Rebecca [Blu-ray] Movie: Disc: Click here to read the dvd review! "Written by the legendary script doctor Ben Hecht – winner of the first ever writing Oscar for Underworld in 1927 - Notorious is as lean and spare as a haiku. Through just a few laser focused scenes, Hecht and Hitchcock establish their characters’ histories, tendencies and motivations without a single wasted word or gesture. "
See full article at IONCINEMA.com »

TCM Celebrates The Artist With List Of 10 Most Influential Silent Films

Turner Classic Movies (TCM) has unveiled its list of 10 Most Influential Silent Films in celebration of Michel Hazanavicius’ ode to the silent era, The Artist, which won three Golden Globes® Sunday night, including Best Picture . Musical or Comedy, Best Actor . Musical or Comedy for Jean Dujardin and Best Original Score. The Artist also picked up 12 British Academy Film Award nominations. The Weinstein Company will expand its release of The Artist nationwide on Friday.

TCM’s list of 10 Most Influential Silent Films spans from the years 1915 to 1928 and features such remarkable films as D.W. Griffith’s groundbreaking (and controversial) The Birth of a Nation (1915), which revolutionized filmmaking techniques; Nanook of the North (1922), a film frequently cited as the first feature-length documentary; Cecil B. DeMille’s epic silent version of The Ten Commandments (1923); Sergei Eisenstein’s oft-imitated Battleship Potemkin (1925), which took montage techniques to an entirely new level; and Fritz Lang’s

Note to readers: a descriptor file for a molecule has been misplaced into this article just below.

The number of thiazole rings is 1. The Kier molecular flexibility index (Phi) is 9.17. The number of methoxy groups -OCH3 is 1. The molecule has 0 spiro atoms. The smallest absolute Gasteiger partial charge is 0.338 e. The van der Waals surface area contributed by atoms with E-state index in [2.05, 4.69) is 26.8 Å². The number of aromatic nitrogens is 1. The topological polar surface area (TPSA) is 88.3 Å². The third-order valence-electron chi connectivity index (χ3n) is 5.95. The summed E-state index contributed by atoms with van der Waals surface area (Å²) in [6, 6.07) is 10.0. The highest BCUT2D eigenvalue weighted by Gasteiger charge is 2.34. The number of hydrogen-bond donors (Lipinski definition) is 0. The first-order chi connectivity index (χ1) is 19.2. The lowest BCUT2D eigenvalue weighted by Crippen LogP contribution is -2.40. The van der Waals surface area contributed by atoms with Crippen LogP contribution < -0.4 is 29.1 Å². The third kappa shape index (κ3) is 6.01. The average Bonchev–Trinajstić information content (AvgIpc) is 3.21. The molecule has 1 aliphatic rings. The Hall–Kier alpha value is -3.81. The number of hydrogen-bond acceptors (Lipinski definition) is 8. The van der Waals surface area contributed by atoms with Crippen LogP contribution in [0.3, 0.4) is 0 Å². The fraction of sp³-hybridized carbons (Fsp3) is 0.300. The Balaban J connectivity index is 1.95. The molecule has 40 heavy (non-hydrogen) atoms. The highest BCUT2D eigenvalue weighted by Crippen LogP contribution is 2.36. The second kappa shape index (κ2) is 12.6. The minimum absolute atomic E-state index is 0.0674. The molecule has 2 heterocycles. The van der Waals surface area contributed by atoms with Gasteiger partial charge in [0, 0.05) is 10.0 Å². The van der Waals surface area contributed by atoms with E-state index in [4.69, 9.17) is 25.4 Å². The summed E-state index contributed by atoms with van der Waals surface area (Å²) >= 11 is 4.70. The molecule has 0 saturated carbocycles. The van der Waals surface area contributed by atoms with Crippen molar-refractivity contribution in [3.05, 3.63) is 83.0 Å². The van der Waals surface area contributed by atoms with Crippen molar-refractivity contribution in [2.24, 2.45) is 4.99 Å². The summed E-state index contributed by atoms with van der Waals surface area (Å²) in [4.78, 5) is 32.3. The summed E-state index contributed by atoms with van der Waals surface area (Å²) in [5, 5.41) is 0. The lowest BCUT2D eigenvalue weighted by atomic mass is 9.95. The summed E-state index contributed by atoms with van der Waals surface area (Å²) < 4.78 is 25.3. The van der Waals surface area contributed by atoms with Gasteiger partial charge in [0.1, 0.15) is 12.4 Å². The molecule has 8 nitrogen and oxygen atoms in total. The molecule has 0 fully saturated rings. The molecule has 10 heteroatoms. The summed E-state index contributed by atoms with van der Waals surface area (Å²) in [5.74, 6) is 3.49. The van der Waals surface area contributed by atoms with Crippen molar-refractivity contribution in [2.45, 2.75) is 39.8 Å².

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The Iron Horse, The Kid, Underworld: Shasta County Silent Film Festival

Josef von Sternberg, Charles Chaplin, John Ford: Shasta County Silent Film Festival Friday, October 21 6:00 p.m. Angora Love (1929, Laurel & Hardy). Stanley and Oliver are adopted by a runaway goat, whose noise and aroma in turn get the goat of their suspicious landlord. Attempts to bathe the smelly animal result in a waterlogged free-for-all. Pass the Gravy (1928, Max Davidson). Max Davidson plays a widower father who enjoys raising prize flowers. His neighbor, another widower father, raises prize poultry. The two families spat because the chickens are eating Max's flower seeds. In a Romeo and Juliet-like twist, the men's children decide to marry each other, and the fathers decide to hold a celebratory dinner to show no hard feelings. However, the roast chicken on the table looks very suspicious. It's a Gift (1923, Snub Pollard) Along with a Felix the Cat. A group of oil magnates are trying to think of new ways to attract business.